Friday, August 8

A Book About Art in Santa Fe and Taos

Moon Over Mountain
Acrylic on Canvas
20 x 16 in/51 x 41 cm
Copyright 2008

The 2008 Summer Olympics open today in Beijing! I understand the number 8 is the luckiest number in China. Since today's date is all 8's (08-08-08), good luck to all athletes from around the world. Since Orbisplanis has received viewers from almost all the continents, I would appreciate hearing from our viewers about the blog or anything else related to the subject of art.

Orbisplanis Weekly Poll Results 08-08-08

Thanks for voting! The ballots are tallied and 100 percent of voters chose Landscapes as their favorite subject to draw or paint (of the choices provided). Probably not statistically significant since the universe (of voters) was small. This week’s poll asks you to select your favorite ‘famous’ painting from our list, so please join in.

In the Art Library

This is the second installment of In the Library, where every Friday I review a book or other source about art. I changed the name slightly by adding the word Art to the name of this feature (and assume there's no need to explain :-).

Rather than reviewing a how-to or overview book this week, I thought we’d go with something a little more on the art side.

The book is Santa Fe Art by Simone Ellis. You can think of it as a Coffee Table book because it’s big dimensionally speaking, measuring 10.5 x 14 in/27 x 36 cm, so I hope there’s room there on your coffee table for it.

Not being informed on Ms. Ellis, I did Google research, and found she is or was the arts columnist for the Missoula (MT) Independent newspaper as well as the author this book. Another link reported she’s a graduate of San Francisco Art Institute and was the former art critic for the Santa Fe New Mexican newspaper (I see the connection). She also wrote and produced documentaries for Pacifica News and National Public Radio, interesting.

There’s a lot to look at in the book’s 112 pages. In addition to an informative Introduction and list of paintings (color plates), it’s divided into sections on early Taos art, los cinco pintores and early Santa Fe art, a span of art from Georgia O’Keeffe to abstract art to the present, and contemporary art in Santa Fe and Taos.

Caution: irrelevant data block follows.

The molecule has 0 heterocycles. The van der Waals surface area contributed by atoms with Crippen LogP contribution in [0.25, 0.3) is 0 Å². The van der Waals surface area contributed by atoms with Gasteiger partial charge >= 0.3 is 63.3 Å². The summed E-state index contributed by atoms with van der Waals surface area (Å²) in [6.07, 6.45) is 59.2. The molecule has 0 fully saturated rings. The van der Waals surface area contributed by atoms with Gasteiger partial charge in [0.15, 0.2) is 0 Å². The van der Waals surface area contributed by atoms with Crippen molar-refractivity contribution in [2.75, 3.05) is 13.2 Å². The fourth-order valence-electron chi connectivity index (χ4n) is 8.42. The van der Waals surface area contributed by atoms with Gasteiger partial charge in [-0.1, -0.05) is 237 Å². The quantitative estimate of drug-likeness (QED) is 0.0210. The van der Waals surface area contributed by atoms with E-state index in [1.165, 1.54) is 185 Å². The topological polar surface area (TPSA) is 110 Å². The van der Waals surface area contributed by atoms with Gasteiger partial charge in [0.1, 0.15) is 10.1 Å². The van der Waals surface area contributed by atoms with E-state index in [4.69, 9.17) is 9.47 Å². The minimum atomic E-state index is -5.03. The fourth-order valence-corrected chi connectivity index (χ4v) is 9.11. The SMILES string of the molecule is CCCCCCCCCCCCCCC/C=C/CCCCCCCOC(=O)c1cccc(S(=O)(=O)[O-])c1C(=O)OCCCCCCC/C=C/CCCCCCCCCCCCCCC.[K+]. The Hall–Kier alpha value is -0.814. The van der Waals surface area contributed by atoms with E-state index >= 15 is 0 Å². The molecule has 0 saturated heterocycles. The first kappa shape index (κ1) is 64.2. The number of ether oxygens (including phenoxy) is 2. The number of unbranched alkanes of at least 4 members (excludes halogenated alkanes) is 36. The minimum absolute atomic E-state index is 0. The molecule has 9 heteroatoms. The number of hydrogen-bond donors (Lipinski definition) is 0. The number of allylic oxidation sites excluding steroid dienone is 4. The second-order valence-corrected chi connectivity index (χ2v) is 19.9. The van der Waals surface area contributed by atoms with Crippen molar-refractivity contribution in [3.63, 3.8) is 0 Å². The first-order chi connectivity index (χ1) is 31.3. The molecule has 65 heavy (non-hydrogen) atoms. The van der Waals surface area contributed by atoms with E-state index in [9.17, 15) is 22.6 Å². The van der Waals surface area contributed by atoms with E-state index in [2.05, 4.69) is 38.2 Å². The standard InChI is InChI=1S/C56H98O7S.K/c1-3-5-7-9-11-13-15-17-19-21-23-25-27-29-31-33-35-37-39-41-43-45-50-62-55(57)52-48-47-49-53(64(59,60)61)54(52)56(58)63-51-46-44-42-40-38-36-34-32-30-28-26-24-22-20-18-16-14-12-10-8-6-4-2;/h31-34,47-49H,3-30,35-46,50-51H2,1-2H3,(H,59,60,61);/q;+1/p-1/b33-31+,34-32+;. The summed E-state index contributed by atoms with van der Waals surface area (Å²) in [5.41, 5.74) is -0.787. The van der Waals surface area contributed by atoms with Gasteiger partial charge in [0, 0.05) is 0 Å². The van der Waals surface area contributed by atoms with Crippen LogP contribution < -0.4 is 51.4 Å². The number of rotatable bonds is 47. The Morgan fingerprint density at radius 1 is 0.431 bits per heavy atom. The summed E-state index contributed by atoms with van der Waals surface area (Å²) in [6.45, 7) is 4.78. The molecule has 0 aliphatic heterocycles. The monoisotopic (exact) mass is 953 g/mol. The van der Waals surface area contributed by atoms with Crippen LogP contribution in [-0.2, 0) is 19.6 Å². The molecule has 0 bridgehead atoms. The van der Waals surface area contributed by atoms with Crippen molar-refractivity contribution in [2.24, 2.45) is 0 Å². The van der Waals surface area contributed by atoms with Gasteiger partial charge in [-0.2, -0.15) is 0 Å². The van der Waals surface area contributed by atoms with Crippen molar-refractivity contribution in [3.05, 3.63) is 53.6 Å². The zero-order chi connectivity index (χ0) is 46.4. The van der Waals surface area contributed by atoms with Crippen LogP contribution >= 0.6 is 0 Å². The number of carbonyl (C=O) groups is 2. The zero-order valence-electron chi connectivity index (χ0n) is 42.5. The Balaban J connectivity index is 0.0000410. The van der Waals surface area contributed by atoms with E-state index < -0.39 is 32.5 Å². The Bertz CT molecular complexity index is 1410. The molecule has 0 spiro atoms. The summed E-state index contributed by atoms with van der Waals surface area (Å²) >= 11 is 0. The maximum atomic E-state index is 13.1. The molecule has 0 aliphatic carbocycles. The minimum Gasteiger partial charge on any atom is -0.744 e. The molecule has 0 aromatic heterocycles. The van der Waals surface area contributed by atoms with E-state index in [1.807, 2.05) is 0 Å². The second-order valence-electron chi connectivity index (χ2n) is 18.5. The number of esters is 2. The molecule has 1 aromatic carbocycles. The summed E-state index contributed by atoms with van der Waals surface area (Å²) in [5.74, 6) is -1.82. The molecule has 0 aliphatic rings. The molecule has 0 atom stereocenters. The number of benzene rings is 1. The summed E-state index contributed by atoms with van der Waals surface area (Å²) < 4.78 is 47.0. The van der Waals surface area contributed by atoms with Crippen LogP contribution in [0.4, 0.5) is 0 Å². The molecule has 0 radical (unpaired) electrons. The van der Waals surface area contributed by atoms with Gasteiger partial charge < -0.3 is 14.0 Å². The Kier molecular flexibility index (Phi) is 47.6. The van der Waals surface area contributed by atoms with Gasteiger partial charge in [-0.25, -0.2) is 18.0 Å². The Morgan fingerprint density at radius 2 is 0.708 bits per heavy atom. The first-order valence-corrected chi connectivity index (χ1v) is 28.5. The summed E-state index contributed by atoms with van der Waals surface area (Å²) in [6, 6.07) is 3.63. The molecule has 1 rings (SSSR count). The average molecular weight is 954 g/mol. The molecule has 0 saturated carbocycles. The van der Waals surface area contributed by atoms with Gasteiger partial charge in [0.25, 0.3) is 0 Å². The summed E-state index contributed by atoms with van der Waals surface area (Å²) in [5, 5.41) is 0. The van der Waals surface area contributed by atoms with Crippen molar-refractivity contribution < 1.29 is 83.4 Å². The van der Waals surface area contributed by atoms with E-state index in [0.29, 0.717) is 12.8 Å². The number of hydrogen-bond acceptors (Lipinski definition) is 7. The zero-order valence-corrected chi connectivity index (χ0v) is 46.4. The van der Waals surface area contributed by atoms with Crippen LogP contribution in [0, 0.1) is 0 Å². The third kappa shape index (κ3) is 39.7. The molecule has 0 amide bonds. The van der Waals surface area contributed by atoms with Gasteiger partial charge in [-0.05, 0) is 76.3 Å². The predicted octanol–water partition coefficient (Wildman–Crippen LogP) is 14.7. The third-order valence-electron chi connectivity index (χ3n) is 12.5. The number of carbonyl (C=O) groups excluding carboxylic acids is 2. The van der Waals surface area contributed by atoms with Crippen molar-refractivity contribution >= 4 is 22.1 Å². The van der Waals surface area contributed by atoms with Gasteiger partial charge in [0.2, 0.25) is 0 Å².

This is an eye-catching book as the cover shows part of a painting called Pueblo at Taos by Victor Higgins painted with what you think of as Southwest or New Mexico colors. One nice thing about it being a large format book, even if it hangs off your coffee table, is that all the art included almost fills each page, so you get the impact of each piece. And did I mention every piece of art is in color, and they’re beautiful?

There’s more to it than just good-looking art. Each section is well written and provides a brief but thorough discussion of the artists, who were either native to New Mexico or migrated there. It tells what it must have been like in the early days of the Santa Fe and Taos art colonies up to the recent past (it was published in 2004).

Another thing I like about this book is that it includes a lot of artists of whom I was not aware. In doing so, it provides a lot of food for thought and further research if you like Southwest art, which I do. Of course, there’s O’Keeffe, but you may not know the work of Victor Higgins, Luis Jimenez, or Juane Quick-To-See Smith, for example, just three of the many fine artists whose work is included.

So, look for Santa Fe Art by Simone Ellis and enlighten yourself.

In the Studio

I finished Moon Over Mountain, my acrylic I’ve been going on about this week, and used it as the graphic for today’s blog. The finishing touches included a big full moon, of course, which I forgot to mention last blog. It’s 20 x 16 in/51 x 41 cm.

Now it’s back to my ‘idea’ literature in my "studio," such as it is, to scan for my next project. With the blog this week all about oil pastels, I might just try another one. We’ll see.

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1 comment:

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